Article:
Public IP address: In static mode, this is the public IP address as output here. It is possible to configure multiple device entries with the same public IP address.
- Note: An optional field to store a note of your choice about the device - internal hostname, location, identifiers, model…
On Device setup
Next we will switch back to the Windows Server, to install the software and integrate ThreatSTOP DNS Defense.
- Log into your Windows Server as an Administrator.
- Ensure you have downloaded the ThreatSTOP Windows Server Installation application to the server.
- Open an admin session in a command prompt going to Start > Type
cmd> right-click and select
Run as Administrator.
tsadminvia powershell (indicated by ‘PS’ prefixing the prompt) you must include the path and extension so powershell handles it correctly, see example below.
- Copy & Paste the tsadmin command into a command shell running as Admin.
C:\ThreatSTOP> tsadmin add --device_id=[Device ID] --rpz_tsig_name=[TSIG Name] --rpz_tsig_secret=[TSIG Secret] --policy=[Policy]
- You will be prompted for all required device settings (listed above) unless they are supplied via command line arguments.
- If necessary, the DNS Server role will be enabled on your server. This step may take a few minutes to complete. A reboot is not required.
- When setup is complete, a message similar to the following will be displayed:
16:44:59 - Successfully installed ThreatSTOP on Nov 19 16:44:59 2019
After successful installation it goes without saying you should configure your clients to use the protected DNS servers. The exact steps for that are outside of the scope of this document, however some general recommendations are provided.
Change the Policy
If you have already installed and setup DNS Defense, and want to simply change policies, you can run the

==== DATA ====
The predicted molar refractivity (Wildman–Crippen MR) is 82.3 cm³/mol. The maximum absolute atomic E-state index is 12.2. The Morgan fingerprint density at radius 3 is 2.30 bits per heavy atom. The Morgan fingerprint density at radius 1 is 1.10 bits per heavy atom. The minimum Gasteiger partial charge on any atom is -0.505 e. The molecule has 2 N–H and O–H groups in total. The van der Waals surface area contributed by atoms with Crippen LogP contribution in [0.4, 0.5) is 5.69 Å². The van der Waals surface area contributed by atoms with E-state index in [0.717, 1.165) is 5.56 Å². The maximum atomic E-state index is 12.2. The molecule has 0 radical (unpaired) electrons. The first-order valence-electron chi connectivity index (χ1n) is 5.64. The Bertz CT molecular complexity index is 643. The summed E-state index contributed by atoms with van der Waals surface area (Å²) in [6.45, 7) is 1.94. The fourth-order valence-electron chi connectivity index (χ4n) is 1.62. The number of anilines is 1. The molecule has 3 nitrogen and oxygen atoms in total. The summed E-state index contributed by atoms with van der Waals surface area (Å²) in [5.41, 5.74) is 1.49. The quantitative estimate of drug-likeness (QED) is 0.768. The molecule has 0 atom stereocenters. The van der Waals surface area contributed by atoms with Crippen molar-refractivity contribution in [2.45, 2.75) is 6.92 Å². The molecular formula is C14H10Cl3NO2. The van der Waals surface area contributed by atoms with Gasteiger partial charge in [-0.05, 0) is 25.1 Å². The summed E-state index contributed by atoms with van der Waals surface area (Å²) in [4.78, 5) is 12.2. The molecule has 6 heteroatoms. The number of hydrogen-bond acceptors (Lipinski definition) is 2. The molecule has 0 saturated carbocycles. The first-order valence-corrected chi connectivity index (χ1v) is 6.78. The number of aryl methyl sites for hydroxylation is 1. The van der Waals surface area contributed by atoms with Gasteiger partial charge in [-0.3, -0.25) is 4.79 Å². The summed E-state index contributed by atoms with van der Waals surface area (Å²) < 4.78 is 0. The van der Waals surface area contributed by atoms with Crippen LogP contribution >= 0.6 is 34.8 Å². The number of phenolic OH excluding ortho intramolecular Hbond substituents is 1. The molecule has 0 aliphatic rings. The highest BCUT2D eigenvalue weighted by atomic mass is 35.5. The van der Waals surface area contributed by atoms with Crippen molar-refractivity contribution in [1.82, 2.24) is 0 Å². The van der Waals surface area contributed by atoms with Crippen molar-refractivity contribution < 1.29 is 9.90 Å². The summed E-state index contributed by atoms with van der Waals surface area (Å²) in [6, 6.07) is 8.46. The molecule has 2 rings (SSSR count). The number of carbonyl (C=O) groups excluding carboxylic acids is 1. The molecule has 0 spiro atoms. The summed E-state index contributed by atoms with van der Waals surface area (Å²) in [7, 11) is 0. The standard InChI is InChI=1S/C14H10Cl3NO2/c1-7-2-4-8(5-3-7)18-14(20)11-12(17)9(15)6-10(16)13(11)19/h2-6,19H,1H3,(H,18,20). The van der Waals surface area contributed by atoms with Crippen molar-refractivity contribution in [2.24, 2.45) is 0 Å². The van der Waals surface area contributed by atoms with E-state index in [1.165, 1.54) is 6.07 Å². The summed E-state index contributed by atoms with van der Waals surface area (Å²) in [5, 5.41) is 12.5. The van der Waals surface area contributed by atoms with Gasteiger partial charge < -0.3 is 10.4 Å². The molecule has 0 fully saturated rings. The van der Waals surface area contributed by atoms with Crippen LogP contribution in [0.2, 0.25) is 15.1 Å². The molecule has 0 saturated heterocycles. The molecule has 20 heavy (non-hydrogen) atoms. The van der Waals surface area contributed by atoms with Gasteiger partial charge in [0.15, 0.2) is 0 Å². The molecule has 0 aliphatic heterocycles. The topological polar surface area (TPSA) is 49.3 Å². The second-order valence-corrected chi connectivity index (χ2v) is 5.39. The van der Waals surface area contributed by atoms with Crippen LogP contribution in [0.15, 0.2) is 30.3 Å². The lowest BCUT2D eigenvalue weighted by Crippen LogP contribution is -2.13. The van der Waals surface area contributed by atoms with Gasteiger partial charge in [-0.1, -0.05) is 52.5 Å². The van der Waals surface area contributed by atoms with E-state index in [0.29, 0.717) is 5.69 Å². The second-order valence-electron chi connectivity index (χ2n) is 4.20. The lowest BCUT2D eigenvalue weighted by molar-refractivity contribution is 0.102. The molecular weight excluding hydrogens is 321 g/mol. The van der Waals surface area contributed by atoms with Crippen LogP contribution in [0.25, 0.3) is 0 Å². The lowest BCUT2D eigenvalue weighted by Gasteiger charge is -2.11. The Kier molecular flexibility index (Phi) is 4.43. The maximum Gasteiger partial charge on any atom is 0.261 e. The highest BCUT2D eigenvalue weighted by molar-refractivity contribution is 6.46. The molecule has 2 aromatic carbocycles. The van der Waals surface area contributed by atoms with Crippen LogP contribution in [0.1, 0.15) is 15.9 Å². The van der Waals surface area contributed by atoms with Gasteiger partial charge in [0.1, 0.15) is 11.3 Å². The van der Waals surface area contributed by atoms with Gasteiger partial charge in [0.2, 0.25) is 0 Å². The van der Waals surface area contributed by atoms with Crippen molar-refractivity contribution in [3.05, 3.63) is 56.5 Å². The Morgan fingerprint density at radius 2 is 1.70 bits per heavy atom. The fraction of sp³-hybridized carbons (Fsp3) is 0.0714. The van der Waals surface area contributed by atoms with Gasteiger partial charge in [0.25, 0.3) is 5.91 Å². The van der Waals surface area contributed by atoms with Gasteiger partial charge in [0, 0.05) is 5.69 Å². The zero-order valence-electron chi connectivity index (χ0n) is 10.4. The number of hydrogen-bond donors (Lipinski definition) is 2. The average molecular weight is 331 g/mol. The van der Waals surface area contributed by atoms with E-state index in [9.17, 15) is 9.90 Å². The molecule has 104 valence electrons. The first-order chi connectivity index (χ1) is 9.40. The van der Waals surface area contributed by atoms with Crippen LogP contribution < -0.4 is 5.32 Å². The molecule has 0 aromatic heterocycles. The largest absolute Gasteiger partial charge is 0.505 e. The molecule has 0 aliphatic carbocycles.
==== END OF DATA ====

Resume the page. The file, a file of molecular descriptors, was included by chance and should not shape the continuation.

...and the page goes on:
tsadmin configure subcommand and add the option outlined below.
--policy=[Zone name retrieved from device settings]
You can test the new setting by running
tsadmin update and reviewing the windows event log for errors.
tsadmin command reference
tsadmin command has several subcommands outlined below. Some of these subcommands such as
add have command line options of their own. Run
tsadmin --help to get general subcommand help, or
tsadmin <sub command> --help to get help on the subcommand specific settings, i.e.
tsadmin add --help.
|add||Add will invoke the setup menu to enter or confirm settings required for integration|
|remove||Removes the DNS Defense integration from the system|
|logs||Invokes the powershell scripts used to export logs|
|show||When installed, displays the settings that were configured|
|configure||Allows you to update configuration settigns, but does not totally reconfigure device. Settings like policy, dns_server, rpz_tsig_name & rpz_tsig_secret. However settings like log_export, log_upload, log_retention are only used during initial installation and would not take effect if updated after initial install & setup. To update these types of settings you must
|version||Displays the integration software build version|
|install||Installs the software onto the local filesystem|
|uninstall||Removes the software from the local filesystem. Must be removed prior to un-installing.|
|update||Invokes the update powershell script to fetch a fresh copy of the DNS policy. Otherwise downloaded/refreshed based on the
add subcommand has several options we will list those below.
||ThreatSTOP Device ID (TDID)|
||TSIG name (i.e. threatstop-threa099)|
||TSIG Key Secret|
||Policy zone name (i.e. Basic-DNSFW.rpz.threatstop.local)|
||Public IP Address|
||DNS action (ALLOW, DENY, IGNORE†) ††|
||Log export interval (minutes)|
||Log upload interval (minutes)|
||Log retention (days)|
||Policy update interval (minutes)|
||Proxy Uri (See: Invoke-RestMethod for more details)|
||Proxy Uri Credential (I.e. User01 or Domain01\Joe01)|
||Microsoft Execution Policy for invoking powershell scripts (I.e. bypass) *Does not alter local policy|
||Master DNS Server(s), multiple values allowed by adding more than one
IGNORE, a client may resolve a potentially malicious domain name from a subsequent DNS server if any are configured and not secured via the same DNS Defense policy.